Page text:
Classical music will not die, but its rituals must change. How Anne-Sophie loves ‘Star Wars’ and saves the world

  • John Williams, the world’s most famous film music writer, created a violin concerto for the famous German violinist Anne-Sophie Mutter.
  • Mutter is a big fan of Star Wars and wanted to work with Williams for a long time
  • The violinist is a big proponent of breaking stereotypes about classical music. He thinks this music should reach new listeners
  • The younger generation, he says, no longer wants to be crammed into a dark coffin forbidden at eight in the evening, and then released two hours later.
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Unusually for this time of year, we have to start with gingerbread. At the moment it’s not even available in Munich and probably won’t taste that good anyway. The sun rises high over Bogenhausen. Perhaps this is where the most valuable gingerbread in music history comes from. And so it all began.

Several years ago, international violinist Anne-Sophie Mutter met international composer John Williams. It was at the Tanglewood Festival, the summer musical haven of the Boston Symphony Orchestra. Andre Previn, film composer, conductor, and Anne-Sophie Mutter’s second husband and best friend Williams met. Anne-Sophie Mutter has fulfilled the dream of her life.

As she will admit today, she has always been a fan of “Star Wars”. In 1978, at the age of 15, she sat at the cinema in the Black Forest. What she heard – long after Herbert von Karajan’s music made her take the violin – became part of her emotional home, and part of the soundtrack of her life.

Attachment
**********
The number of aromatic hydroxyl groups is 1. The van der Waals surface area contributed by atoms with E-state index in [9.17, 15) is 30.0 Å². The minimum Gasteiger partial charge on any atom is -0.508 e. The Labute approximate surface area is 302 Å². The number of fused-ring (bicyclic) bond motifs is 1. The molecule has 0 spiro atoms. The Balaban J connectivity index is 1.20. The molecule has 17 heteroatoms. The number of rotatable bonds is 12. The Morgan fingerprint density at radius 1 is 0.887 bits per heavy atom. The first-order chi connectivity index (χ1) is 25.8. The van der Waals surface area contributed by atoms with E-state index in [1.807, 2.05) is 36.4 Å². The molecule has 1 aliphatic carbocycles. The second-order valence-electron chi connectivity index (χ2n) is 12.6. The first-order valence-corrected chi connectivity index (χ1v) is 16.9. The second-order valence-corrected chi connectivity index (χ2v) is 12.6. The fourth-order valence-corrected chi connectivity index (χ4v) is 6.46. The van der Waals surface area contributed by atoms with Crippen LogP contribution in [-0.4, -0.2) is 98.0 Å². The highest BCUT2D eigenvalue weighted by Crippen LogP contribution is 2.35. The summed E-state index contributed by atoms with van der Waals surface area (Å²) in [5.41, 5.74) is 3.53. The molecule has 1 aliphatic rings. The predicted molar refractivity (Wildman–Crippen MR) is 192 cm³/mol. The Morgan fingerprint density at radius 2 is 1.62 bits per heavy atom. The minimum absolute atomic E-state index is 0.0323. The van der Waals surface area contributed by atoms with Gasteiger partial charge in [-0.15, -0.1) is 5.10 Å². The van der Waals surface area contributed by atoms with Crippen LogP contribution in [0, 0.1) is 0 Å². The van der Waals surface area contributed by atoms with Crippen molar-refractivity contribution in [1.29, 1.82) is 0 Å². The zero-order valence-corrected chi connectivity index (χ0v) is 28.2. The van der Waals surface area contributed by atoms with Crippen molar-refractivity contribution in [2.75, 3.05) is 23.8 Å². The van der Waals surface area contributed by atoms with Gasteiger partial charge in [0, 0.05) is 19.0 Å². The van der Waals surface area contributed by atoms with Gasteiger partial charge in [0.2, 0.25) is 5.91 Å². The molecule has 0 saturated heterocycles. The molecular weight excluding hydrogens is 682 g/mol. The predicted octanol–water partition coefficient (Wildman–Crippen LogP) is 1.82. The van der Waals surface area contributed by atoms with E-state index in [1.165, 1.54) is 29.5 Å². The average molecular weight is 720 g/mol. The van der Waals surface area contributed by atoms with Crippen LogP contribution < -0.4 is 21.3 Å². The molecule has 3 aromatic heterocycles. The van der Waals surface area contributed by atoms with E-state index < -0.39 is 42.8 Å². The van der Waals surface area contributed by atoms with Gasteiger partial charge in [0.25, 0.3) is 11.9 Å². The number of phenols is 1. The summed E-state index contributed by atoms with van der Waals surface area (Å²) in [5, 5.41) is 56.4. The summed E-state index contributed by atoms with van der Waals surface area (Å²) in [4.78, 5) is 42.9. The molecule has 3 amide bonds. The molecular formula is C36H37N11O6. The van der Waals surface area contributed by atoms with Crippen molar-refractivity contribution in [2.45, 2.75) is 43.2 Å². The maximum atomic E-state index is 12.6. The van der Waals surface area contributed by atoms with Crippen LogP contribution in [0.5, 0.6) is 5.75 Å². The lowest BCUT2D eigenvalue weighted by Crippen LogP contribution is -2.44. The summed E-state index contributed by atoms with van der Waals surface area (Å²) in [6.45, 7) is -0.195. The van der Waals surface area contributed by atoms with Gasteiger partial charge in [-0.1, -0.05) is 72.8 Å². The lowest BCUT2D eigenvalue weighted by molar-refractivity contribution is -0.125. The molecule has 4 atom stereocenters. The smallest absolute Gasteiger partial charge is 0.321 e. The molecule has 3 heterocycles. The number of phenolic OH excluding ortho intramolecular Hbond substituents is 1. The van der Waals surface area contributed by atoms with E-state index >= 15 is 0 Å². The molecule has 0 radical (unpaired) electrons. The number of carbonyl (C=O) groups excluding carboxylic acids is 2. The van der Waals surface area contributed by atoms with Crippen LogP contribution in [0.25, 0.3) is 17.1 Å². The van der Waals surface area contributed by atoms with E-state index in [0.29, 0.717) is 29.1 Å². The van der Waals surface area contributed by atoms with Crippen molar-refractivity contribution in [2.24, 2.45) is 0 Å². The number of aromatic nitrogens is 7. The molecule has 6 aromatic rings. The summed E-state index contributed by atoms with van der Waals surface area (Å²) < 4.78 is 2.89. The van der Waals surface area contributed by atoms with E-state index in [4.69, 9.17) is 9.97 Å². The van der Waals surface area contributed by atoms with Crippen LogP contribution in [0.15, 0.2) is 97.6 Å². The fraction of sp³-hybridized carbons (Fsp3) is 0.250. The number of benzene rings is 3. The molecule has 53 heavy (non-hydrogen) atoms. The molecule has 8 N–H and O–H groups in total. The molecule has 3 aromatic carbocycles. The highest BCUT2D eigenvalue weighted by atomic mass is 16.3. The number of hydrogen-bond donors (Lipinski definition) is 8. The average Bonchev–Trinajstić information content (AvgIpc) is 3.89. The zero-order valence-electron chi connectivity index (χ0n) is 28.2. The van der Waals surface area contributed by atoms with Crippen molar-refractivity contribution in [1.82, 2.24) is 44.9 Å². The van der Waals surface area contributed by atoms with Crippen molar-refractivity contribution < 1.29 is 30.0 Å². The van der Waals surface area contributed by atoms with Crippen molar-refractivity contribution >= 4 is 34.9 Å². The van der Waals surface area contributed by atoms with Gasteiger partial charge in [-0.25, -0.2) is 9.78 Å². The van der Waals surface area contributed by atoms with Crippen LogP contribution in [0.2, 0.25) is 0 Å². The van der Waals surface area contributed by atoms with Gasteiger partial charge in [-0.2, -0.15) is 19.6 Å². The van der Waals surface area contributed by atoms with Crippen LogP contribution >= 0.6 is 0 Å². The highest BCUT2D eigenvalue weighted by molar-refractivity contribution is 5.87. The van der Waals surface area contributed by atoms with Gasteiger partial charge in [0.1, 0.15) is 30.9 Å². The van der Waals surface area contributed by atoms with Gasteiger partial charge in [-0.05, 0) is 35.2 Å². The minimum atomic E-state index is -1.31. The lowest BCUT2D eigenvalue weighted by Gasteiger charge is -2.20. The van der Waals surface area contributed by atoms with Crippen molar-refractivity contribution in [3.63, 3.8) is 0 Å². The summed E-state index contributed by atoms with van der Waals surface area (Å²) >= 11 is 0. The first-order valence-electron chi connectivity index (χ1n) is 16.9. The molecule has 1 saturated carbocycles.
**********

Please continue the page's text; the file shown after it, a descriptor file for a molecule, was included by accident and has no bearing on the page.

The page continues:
She, as Williams quickly learned in Tanglewood, is not a woman to be denied. Especially after she gave him gingerbread in Munich, and he promised her that he would write one note for every gingerbread she sent him.

In the end, the piece he wrote for them turned out to be a little longer. Eight minutes is good. They were called “tags”. It is Williams’ first piece for violin and orchestra since the Violin Concerto in 1976, which he wrote as an obituary for his first wife.

And since Anne Sophie Motter is truly undeniable, Williams began arranging her episodes of “Star Wars,” “Indiana Jones” and “Harry Potter.” Meanwhile, five years ago, they started talking about a new violin concerto.

In fact, the “tags” were supposed to be built slowly, but here’s the coronavirus. Hollywood was falling into an epidemic dream, and suddenly John Williams had a lot of free time. This resulted in a true four-movement No. 2 Violin Concerto, an image of a restless woman fighting for musical beauty, impassioned canto, and written improvisation.

This is a reshapeable piece to stay with Harry Potter. We will find him, Shostakovich and Debussy. Williams does not attach one beautiful paragraph to another, nor does his great predecessor Eric Wolfgang Korngold quote himself. Concert is absolute music.

A soundtrack fanatic won’t hear this is a composition by Williams, who also wrote concertos for bassoon, tuba, cello, clarinet, and oboe, but he’ll recognize the composer in his superb format. The concert is a finesse, you’ll never feel like it’s the work of a 90-year-old.

Anne-Sophie Mutter said at our meeting in Munich that she could not deceive him. The maestro mastered all musical dialects. He knows the limits of each instrument better than any other contemporary composer.

He was muttering and Williams was constantly talking. And the violinist asserts that Williams, as the violinist asserts, is more precise in his compositions, even in arrangements, than Bruckner in his symphonies”—a man of impulse, in the best sense of the word.